I have a friend who was a junior equities trader. He joined the bank straight out of university, worked there for a few years and was made redundant.
Four months into his redundancy, we spoke and he mentioned to me that he’d submitted more than 300 job applications.
I didn’t totally believe this and asked him to prove it to me…
He opened up his personal email account and showed me hundreds of messages sent to internal recruiters, external recruiters, human resources personnel, hiring managers, investment banks, and even a few depression therapists – I was astounded.
We got to work and exchanged messages via email, phone, and pony express for a week, spending about three to four hours every day retooling his resume, revamping his cover letter, improving his phone interview skills, and even buying a new interview tie to help lift his spirits.
After an exhaustive week, we went out on Friday night to drown our drudgery in a few glasses of wine and bottles of beer. I asked him, “I know you’ve been an equity trader since you started working, but is that what you want to continue to do?”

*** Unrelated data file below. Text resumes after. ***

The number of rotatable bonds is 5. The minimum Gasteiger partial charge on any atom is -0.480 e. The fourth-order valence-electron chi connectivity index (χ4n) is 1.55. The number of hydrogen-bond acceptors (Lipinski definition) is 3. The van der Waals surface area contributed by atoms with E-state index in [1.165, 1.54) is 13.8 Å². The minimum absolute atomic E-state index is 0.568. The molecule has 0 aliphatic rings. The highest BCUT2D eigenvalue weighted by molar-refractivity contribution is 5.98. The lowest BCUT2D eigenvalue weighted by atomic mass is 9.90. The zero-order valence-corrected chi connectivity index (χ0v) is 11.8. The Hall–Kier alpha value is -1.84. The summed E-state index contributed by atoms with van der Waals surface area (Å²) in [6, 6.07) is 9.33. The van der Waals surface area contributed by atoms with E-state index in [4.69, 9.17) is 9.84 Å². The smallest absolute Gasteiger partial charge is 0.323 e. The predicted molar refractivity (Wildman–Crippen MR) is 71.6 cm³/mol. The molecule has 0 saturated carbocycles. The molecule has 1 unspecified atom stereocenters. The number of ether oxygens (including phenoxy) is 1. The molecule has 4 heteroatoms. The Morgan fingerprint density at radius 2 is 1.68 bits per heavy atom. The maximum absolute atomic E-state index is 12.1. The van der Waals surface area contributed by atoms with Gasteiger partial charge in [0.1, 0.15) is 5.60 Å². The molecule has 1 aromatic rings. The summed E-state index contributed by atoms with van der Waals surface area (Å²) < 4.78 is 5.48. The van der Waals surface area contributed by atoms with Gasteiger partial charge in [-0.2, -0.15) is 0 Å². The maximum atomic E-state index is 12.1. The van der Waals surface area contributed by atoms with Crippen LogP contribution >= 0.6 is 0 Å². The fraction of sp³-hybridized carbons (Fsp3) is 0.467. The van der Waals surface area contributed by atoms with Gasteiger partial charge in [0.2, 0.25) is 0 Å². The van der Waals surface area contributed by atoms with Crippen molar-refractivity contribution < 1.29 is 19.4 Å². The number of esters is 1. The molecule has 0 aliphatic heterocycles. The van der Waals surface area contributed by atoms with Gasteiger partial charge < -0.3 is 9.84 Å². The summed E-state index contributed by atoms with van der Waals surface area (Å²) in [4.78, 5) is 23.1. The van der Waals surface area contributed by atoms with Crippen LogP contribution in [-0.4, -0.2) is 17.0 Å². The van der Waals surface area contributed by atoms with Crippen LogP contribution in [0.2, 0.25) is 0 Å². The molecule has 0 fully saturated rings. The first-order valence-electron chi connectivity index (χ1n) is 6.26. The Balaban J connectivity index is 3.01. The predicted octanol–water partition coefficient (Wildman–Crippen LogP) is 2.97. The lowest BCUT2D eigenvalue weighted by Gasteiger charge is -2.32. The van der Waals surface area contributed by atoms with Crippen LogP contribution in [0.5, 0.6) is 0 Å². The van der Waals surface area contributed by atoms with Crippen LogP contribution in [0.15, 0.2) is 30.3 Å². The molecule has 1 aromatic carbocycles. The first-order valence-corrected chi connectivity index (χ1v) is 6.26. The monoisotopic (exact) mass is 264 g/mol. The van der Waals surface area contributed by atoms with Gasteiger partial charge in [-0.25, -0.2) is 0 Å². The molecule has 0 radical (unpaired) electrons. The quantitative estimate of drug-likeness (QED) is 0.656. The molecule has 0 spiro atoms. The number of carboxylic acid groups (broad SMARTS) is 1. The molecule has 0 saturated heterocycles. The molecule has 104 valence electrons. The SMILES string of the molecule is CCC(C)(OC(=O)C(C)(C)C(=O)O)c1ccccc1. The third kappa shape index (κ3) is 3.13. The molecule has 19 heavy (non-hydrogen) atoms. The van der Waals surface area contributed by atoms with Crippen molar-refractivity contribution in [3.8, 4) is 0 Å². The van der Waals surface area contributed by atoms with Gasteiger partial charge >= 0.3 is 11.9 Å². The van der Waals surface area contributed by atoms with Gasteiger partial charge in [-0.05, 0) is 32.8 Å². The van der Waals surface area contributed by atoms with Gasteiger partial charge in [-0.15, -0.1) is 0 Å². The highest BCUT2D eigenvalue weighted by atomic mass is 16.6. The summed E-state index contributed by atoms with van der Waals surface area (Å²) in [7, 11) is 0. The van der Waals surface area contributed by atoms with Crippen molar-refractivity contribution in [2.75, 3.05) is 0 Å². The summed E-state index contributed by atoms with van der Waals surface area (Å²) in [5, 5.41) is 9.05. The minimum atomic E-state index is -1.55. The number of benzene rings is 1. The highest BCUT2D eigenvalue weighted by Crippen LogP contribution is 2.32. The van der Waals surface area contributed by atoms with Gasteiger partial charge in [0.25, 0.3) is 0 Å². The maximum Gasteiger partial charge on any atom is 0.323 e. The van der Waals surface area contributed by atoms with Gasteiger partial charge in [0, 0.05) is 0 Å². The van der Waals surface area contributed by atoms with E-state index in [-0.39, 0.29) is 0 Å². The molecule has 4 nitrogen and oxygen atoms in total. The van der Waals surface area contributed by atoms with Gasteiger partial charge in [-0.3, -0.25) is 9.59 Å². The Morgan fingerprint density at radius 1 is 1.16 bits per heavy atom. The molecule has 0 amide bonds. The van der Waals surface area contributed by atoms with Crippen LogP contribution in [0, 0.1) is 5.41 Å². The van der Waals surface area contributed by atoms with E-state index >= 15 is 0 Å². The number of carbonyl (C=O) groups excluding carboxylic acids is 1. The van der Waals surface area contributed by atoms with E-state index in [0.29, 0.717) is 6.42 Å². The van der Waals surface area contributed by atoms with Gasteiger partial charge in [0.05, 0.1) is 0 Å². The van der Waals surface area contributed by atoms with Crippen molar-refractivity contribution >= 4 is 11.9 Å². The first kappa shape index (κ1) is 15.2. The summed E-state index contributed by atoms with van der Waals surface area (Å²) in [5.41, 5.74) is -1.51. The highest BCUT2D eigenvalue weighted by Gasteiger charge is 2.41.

He said: “I’m a week late on my rent and I’ve maxed out one credit card already. At this point, I’ll do anything!”
As soon as he said that, I realized I needed to do something else to help him: I needed to read some of his emails to recruiters to see what type of picture of himself he was presenting.
And it wasn’t pretty.
He’d sent email after email to a host of people across the industry for jobs that ranged from Senior Institutional Equity Trader to Operations Associate.
With each email I read, it seemed his confidence and desire for the job waned and his desperation to be employed increased and poured through into his messages.
Here’s an example of the sort of stuff he was sending:
“Please allow me to introduce myself: My name is X and I was an equities trader for three years at Y bank. I’ve been out of the market for more than four months, but I am still actively trading my own portfolio. My schedule is highly flexible and I would like to speak with you about opportunities in London or elsewhere in the EU. I’ve provided my mobile number, home number, email, and LinkedIn profile for you to view. Thank you.”
So, what’s wrong?